Release myself

“Release us!”

“I hold your oath fulfilled. Go, be at peace.”

Sometimes, I wish HR managers are as humorous.

* * *

As the world mourns on the 10th anniversary of Sept 11, I heaved my own psychological sigh of relief.

I admit, it’s quite hard to hold a grudge against someone in the system, when no one in the machinery has stepped up to be the face of this historically significant talent grab policy. The mental visual has always been myself in indentured servitude, the public reason has always been “because I can’t take Singapore’s pressure cooker style education” (which is b/s – I survived HCJC!)

I had a thought: from now on, I will not take up another scholarship in my life again. Unless it’s purely a recognition. In fact, I will put any offer on the table through the rigorous biz case analysis that I acquired over the years of doing business, and then laugh out loud.

In life, we occasionally give too much weight on some matters, because we refuse to put it into perspective. My property loans from the bank is set to exceed the peak of the scholarship value (in nominal terms at least) thanks to the never cooling condo market. And yet, the scholarship bugged me more.

I remember one of my surety requesting that her name be changed because she couldn’t live with the stress that someday I might drop the ball, and the formidable government will come after her for half a million dollars.

And for that I must publicly thank both my sureties for staying with me till the end (won’t name them). They aren’t even related to me, and yet the put their life in jeopardy for making such irrational commitment.

I also had another thought: there couldn’t be another way out, because I didn’t “deserve” this. The money came from taxes (always nice to romanticize a bit) paid by hard working nation builders on this island, so the least I could do is to help their children (which is my generation) do some work and hopefully succeed.

If the entire scholarship ‘biz case’ was governed purely economically, which was an argument put forth by a younger version of myself in university, then I have made 6 years of economic mistakes. Depending on where life would have otherwise brought me, the mistake can be as negligible as earning enough to scrap through (perhaps owing more monies to families), or as big as some of the most ridiculous IPOs in history of tech start-ups.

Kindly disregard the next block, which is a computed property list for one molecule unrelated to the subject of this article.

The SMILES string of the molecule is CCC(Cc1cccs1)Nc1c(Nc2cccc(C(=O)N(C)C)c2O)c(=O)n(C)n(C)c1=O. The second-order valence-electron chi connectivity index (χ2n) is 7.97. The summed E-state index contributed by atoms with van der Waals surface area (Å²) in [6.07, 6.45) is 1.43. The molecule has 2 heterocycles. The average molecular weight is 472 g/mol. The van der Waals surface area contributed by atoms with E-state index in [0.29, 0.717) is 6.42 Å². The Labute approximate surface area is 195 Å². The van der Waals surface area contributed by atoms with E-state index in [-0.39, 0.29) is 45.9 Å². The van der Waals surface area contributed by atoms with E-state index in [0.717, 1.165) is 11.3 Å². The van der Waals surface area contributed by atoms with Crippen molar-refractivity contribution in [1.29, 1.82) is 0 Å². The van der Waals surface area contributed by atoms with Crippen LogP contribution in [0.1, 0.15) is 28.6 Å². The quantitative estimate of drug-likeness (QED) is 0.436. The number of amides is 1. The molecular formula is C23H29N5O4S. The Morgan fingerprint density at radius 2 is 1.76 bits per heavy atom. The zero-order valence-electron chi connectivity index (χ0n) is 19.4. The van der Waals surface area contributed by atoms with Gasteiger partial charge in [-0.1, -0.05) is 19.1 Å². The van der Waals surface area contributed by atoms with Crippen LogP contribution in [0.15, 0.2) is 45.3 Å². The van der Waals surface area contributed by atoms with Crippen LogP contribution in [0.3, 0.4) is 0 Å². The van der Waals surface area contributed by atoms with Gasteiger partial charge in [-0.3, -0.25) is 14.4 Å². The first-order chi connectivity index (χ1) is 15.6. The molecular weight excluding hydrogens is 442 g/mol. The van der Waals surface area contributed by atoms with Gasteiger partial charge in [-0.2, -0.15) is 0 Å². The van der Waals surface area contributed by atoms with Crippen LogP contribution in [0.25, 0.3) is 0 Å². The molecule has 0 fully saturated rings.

Instead, I attended quite a number of weddings, funerals, full moons, etc. I wrote music that students want to play, and I met the love of my life.

* * *

I recall reading Yu-Mei Balasingamchow’s blog post Once Bonded, published on my birthday 2 years back. Hers was $264,000. Mine was $484,000, which was later revised with inflation and other hidden cost to a rounded $500,000. She had to do 8 years, I had 6, she did in purely in govt, I did mine in both private and public, and various other nuances where the system has been tweaked over the years (hers was 1993, mine 2000).

But as an excellent writer, she articulated such a familiar story that to me it’s eerie. Here’re some quotes which might make more sense if you read her full post.

I did my time dutifully and I tried not to think about other opportunities that I had missed, forever.

I witnessed a lot of people doing things for the sake of doing them or to keep the bosses happy, or doing them the way they’d always been done, just because.

So when my scholarship bond ended, what mattered was not that I quit (because I didn’t, not immediately), but knowing that I could.

It was a precious, precious feeling.

* * *

Into the 8th year of my “career”, I certainly found it difficult to “go back where I started” (走回来时路) – those who might still give me a reference for software development work probably haven’t met me for half a decade.

While putting together a family and settling down is certainly the right direction, it might also mean that I have to thread very carefully to keep myself afloat, lest you see me busking on the streets daily to make ends meet.

But it’s a precious precious feeling – it’s awesome now that I get to choose which shit I want to get into. It feels even more awesome going to work – I’m working now, because I choose to!

And I will make many choices this coming year.

And I will make them with my all my heart: only logically and emotionally sound choices. The decision should feel good over time, in addition to making sense over time.

Hopefully then, I will be at peace.

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6 Responses

  1. You make me feel like I take my freedom to job hop for granted. But there are many of us (in my line) who would like to be “bonded” to our employer for 6 years, haha!)


  2. When I completed my bond last year, the feeling of “freedom” to me was more like a sudden rush of empowerment. My perspectives about work became more about building a life-long career rather than serving any particular organisation. Ask what the organisation can contribute towards your personal goals (and I did ask my boss about it).

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